Copenhagen is a very walkable city and with the Copenhagen Card you can get free public transport should you need to – even out of Copenhagen to surrounding places like Roskilde – so I wouldn’t budget anything for transport. However it is a very bike-friendly city and if you fancy you can hire very snazzy power-assisted Bycyklen with touch screen tablets that will help you navigate and point out landmarks. You can find the bikes at different stations around Copenhagen, sign in on the tablet and you’re good to go and when you’re done you can drop them back off at any station. You’ll be charged 25 DKK for every hour you actually use the bicycle.
What to do
Harbour baths – Copenhagen has a few free public swimming places along the canals, where you can swim and sunbathe with the locals. We went to the Sluseholmen ones and it was very pleasant on a sunny summer’s day – I’d probably give it a miss in the winter unless you have a strong desire to die of hypothermia. It’s free to get in and the one we went to even had a sauna so you could sit and sweat in a small room with strangers too. The small jelly-like blobs you’ll find there are indeed jellyfish – they’re harmless, if incredibly weird to brush against.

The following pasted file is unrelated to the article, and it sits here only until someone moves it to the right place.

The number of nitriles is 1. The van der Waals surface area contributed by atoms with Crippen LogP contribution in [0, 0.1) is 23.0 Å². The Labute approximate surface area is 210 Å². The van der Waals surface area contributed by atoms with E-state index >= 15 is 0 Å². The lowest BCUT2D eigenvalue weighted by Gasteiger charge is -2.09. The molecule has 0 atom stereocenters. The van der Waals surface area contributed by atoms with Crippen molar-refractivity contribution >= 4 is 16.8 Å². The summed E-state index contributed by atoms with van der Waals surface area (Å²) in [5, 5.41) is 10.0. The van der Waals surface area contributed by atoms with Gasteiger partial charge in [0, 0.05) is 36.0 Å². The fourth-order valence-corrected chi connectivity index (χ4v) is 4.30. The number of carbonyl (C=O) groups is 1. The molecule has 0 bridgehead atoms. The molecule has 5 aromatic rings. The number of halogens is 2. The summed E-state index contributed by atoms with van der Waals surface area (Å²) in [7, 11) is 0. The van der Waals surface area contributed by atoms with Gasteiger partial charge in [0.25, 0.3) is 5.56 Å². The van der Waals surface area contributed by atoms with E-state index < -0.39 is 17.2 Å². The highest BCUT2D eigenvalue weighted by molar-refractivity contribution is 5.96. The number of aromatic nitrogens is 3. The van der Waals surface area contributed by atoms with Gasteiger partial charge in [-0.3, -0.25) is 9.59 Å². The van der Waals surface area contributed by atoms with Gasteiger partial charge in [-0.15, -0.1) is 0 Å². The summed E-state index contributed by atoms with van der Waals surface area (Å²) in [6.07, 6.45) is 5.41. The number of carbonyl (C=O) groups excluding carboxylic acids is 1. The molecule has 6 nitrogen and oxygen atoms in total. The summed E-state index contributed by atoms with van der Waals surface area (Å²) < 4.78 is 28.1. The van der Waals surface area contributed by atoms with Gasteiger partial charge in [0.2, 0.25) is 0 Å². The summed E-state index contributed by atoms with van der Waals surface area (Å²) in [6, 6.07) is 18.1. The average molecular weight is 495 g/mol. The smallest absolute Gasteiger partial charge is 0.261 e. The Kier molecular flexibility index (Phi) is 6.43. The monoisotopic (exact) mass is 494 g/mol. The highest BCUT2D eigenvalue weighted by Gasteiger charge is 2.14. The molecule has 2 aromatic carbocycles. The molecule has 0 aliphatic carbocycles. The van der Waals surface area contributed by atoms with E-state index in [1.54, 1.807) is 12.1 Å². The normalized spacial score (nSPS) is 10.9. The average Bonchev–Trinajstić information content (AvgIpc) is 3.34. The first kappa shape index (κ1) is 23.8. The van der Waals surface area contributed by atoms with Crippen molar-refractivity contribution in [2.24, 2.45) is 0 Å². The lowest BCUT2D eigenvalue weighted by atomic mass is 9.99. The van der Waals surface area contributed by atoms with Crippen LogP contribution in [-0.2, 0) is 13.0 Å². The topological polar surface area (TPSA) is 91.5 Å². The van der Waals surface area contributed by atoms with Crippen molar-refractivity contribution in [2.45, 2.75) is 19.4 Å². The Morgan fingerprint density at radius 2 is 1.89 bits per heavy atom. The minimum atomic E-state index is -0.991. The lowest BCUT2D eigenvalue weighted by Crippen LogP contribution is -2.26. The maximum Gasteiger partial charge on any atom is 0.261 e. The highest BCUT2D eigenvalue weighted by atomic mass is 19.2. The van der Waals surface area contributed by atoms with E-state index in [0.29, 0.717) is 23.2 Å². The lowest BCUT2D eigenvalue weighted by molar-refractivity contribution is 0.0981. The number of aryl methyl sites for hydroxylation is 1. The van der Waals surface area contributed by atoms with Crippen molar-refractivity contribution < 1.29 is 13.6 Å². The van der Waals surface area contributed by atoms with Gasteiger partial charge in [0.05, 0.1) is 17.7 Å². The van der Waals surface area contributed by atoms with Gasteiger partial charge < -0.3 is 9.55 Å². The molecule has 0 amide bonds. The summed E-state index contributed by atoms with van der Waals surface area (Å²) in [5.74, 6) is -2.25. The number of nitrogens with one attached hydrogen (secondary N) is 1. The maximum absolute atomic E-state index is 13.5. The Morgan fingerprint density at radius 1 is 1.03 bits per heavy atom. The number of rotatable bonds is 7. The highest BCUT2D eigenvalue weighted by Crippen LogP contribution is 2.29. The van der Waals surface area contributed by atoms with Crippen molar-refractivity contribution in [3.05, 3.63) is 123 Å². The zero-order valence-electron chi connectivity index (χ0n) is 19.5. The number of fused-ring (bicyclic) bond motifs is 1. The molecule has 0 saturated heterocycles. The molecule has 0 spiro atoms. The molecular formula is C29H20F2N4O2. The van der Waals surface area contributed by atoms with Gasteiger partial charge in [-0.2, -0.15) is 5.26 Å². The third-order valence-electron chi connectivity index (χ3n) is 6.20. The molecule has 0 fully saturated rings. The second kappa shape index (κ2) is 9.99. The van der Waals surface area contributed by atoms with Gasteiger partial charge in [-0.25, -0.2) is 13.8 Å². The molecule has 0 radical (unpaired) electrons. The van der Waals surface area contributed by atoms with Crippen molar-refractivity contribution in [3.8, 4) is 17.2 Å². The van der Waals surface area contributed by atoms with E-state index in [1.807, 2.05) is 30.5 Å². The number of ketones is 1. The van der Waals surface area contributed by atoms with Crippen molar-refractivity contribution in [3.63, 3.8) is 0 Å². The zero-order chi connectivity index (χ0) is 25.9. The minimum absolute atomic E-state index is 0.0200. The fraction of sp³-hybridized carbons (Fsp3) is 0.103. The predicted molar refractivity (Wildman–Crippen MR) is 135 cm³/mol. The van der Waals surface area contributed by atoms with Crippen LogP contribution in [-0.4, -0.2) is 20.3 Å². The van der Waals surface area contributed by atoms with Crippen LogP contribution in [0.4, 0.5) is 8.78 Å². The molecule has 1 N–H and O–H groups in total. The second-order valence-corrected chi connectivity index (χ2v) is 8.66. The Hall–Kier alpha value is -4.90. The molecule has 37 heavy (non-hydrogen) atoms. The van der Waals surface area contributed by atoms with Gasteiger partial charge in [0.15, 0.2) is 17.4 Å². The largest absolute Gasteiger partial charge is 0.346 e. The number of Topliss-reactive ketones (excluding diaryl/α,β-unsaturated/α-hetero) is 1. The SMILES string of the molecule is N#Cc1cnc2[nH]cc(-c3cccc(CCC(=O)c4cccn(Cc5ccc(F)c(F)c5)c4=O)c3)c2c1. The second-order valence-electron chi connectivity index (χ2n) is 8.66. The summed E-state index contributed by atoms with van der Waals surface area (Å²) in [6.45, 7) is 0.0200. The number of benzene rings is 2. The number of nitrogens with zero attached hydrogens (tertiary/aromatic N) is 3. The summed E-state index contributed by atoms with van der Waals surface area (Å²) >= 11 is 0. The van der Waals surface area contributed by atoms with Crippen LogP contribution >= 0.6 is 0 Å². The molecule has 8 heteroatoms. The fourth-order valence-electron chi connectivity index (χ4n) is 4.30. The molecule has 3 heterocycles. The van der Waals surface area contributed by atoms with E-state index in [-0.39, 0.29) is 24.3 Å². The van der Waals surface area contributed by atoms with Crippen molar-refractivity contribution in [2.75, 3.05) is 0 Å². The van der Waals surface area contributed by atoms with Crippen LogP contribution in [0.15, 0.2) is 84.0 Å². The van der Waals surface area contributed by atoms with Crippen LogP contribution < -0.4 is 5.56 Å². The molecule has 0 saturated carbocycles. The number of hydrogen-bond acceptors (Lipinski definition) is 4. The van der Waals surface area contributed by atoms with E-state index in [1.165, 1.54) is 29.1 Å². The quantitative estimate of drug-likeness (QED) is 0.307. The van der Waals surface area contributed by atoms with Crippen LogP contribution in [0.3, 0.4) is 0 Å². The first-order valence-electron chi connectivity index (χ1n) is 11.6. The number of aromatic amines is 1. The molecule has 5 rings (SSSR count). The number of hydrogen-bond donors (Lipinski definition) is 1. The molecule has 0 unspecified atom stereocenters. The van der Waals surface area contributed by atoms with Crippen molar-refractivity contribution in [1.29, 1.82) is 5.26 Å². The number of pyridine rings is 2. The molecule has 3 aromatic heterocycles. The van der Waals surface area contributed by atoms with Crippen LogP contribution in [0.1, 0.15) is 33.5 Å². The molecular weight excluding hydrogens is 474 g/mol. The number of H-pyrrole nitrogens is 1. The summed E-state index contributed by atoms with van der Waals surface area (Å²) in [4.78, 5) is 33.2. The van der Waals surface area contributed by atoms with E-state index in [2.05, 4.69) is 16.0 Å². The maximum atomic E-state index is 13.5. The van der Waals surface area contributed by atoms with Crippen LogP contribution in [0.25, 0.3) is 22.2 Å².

Cruise along the canals – included in the Copenhagen Card are a few different boat tours, we went on 2 because we’re lazy and they were pretty much exactly the same. You’ll get to sit back and relax and listen to the history of Copenhagen while you take in the views. Our guide did the tour in no fewer than three different languages – English, Dutch and German – which was very impressive, and he even sung Rolling in the Deep for us when we went under a bridge with good acoustics. While we were doing this we saw people who had hired their own solar powered boat from GoBoat, with a picnic table in the middle so you can have a little picnic party, and we were extremely jealous.